Robert Cartwright, an attorney representing O’Neil, said his client is lucky to be alive, has incurred more than $500,000 in medical bills and was disappointed by Buchwald’s decision.
“The [judge’s] opinion is tantamount to saying that if someone enters your home, regardless of the circumstances, if they’re uninvited, you can shoot them,” Cartwright said.
Cartwright noted several doors to the home were unlocked and that O’Neil was so intoxicated he thought he’d entered his friend’s home.
While the events inside the Foster City residence evolved quickly, the circumstances leading up to the encounter began hours earlier. O’Neil, who wasn’t very experienced with alcohol, had been out drinking with friends, Cartwright said. The then Daly City resident ended up passed out in his friend’s vehicle. The friend, a 19-year-old who was the designated driver and couldn’t physically move O’Neil, parked the car in front of his house and told O’Neil to come in when he was ready, Cartwright said.

Despite having been to his friend’s house on multiple occasions, O’Neil was so intoxicated that he somehow ended up at the Balistreris’ house three doors down.

Buchwald determined the friend was 25 percent at fault and O’Neil was responsible for the remainder of the incident. O’Neil had initially sued the Balistreri parents for negligence, claiming they failed to prevent his accidental shooting. They were ultimately dismissed as parties and instead the younger Balistreri was named as a defendant.

“I’m not a vigilante walking the streets looking for this trouble. … He came after me, to sue me,” Balistreri said, adding he’s incurred significant legal bills. “It’s unfortunate for both parties I agree. But the sadder thing to all this, is our judicial system allows this to happen. This guy breaks into a house, I take action to protect my family, then he has the right to take me to court and sue me for something he caused.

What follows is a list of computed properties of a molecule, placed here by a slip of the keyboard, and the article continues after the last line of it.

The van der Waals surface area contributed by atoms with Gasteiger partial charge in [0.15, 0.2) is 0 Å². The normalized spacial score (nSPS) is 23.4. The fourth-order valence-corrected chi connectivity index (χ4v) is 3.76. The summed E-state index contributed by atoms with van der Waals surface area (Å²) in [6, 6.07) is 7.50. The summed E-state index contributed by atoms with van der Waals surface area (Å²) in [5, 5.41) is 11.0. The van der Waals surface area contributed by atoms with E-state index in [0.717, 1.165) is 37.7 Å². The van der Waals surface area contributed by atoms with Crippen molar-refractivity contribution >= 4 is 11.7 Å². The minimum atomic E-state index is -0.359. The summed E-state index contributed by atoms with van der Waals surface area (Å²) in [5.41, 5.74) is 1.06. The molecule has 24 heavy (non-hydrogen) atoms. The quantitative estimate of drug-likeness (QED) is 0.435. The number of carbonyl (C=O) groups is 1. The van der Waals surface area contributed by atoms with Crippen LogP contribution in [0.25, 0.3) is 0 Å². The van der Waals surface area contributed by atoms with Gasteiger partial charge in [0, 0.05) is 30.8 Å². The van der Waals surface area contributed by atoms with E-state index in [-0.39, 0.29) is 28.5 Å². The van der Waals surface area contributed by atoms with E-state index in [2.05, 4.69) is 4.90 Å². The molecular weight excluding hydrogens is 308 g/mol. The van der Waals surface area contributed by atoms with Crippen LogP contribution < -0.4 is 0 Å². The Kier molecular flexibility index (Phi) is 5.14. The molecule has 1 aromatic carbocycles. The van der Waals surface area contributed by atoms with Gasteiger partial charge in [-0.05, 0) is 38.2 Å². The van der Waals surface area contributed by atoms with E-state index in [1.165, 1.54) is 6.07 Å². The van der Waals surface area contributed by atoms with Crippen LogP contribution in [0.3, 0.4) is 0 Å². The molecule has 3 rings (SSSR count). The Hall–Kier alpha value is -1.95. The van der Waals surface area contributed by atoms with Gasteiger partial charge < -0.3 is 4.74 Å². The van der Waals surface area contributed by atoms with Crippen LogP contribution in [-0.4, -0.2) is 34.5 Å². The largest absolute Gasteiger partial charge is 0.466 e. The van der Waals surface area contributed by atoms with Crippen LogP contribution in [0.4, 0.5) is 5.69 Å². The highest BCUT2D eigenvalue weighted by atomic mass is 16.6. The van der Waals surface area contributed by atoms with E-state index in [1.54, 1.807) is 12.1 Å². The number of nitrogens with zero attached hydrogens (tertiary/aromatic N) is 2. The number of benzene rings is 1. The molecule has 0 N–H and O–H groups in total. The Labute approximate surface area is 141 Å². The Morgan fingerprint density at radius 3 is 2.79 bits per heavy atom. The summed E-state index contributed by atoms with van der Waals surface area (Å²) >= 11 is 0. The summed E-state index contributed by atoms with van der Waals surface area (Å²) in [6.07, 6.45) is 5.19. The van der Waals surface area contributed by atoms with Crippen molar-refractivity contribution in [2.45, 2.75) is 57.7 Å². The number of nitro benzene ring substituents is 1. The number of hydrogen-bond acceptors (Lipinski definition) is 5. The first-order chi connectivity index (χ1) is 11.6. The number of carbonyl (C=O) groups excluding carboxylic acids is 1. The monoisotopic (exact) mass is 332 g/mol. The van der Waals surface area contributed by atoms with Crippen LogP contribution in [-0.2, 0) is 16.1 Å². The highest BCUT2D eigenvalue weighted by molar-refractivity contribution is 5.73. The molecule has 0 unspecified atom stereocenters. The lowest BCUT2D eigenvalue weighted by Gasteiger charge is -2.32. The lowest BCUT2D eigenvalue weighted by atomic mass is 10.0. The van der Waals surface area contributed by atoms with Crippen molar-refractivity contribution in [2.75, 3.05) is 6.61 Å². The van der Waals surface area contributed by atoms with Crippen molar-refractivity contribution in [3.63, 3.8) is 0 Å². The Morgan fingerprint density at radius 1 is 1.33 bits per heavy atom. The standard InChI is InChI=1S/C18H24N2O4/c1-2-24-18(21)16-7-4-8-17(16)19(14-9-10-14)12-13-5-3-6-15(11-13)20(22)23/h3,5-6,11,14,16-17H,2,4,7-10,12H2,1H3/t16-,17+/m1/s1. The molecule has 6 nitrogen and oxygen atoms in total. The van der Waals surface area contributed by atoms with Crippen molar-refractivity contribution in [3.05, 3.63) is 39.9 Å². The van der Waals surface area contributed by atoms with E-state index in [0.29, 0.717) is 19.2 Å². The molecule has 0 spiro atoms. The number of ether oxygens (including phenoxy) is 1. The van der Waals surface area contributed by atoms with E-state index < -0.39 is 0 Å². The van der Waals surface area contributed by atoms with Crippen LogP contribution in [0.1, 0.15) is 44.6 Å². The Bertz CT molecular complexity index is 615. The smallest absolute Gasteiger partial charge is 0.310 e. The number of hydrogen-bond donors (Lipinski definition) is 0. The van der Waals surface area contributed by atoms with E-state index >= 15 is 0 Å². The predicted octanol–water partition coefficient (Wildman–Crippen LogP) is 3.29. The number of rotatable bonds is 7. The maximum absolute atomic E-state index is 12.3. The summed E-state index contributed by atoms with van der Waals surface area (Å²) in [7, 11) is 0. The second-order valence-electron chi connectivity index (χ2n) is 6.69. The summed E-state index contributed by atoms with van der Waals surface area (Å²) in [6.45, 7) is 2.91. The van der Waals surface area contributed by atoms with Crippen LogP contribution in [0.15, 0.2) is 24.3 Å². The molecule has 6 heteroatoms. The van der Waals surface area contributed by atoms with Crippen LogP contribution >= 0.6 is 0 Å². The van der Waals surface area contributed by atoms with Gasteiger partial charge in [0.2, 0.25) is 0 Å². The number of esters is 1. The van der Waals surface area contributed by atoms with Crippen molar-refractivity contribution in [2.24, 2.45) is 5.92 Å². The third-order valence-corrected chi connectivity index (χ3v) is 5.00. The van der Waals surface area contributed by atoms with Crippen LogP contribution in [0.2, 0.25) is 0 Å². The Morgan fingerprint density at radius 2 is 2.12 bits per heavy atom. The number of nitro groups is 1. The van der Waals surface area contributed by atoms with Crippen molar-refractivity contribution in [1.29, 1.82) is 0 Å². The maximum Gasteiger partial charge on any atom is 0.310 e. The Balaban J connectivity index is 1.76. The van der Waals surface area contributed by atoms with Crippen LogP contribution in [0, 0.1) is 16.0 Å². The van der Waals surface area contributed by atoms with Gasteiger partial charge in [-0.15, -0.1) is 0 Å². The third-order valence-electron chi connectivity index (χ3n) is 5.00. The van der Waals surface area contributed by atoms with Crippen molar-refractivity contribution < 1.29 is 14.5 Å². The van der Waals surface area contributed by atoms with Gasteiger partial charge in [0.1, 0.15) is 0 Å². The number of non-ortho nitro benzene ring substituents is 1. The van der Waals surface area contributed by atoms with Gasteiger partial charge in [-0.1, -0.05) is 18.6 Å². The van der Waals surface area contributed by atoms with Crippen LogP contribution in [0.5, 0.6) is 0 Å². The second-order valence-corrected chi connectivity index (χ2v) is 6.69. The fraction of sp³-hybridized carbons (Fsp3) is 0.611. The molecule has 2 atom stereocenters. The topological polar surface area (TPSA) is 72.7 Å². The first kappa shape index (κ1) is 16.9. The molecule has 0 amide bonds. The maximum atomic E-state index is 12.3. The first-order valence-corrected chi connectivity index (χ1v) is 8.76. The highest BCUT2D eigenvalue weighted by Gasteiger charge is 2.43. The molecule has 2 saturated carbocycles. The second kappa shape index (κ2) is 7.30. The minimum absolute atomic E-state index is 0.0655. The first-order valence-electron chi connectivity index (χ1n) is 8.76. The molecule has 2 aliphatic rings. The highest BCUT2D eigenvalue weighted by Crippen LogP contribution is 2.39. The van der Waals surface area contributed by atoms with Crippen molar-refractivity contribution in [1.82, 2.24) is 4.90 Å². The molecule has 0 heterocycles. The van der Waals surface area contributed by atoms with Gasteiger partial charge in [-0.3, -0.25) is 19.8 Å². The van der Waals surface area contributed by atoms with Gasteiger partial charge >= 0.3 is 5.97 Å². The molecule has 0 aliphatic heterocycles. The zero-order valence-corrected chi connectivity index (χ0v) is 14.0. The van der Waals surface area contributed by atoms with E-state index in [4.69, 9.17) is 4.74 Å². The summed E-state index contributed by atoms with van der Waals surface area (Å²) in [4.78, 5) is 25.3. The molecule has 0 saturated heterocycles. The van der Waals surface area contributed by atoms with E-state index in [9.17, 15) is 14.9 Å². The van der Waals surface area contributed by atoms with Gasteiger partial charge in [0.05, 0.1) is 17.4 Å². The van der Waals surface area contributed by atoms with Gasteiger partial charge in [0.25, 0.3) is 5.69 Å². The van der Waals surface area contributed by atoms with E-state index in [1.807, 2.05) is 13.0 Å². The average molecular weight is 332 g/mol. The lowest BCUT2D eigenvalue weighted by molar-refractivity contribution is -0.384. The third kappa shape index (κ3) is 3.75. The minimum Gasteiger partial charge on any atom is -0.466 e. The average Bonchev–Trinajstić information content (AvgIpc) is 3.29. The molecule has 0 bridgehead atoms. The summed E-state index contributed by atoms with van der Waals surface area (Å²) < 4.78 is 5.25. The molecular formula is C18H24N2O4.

Ultimately, the parties agreed the case should focus on liability and avoided a jury by having the judge issue a ruling.

Balistreri said he doesn’t sleep well most nights and often spends hours thinking about the incident.

O’Neil, while primarily healed after being shot in the arm, shoulder and upper body, still has some lingering nerve and muscle damage, Cartwright said.
“Mistakes like this can happen. And I think the idea that you can just shoot anybody, and not put any responsibility on someone to verify that a person is truly a threat, I think it puts us in a dangerous society and a dangerous world,” Cartwright said.

Balistreri said he was in fear for his family and has had to pay.

“It just eats away at me,” Balistreri said. “And now I have this huge debt. To protect my family, I have a huge debt now.”

Fortunately for Members of Texas and U.S. Law Shield, such financial devastation is avoided because all attorneys’ fees for the defense of a civil suit in these situations is covered 100%.
Just another benefit your membership provides.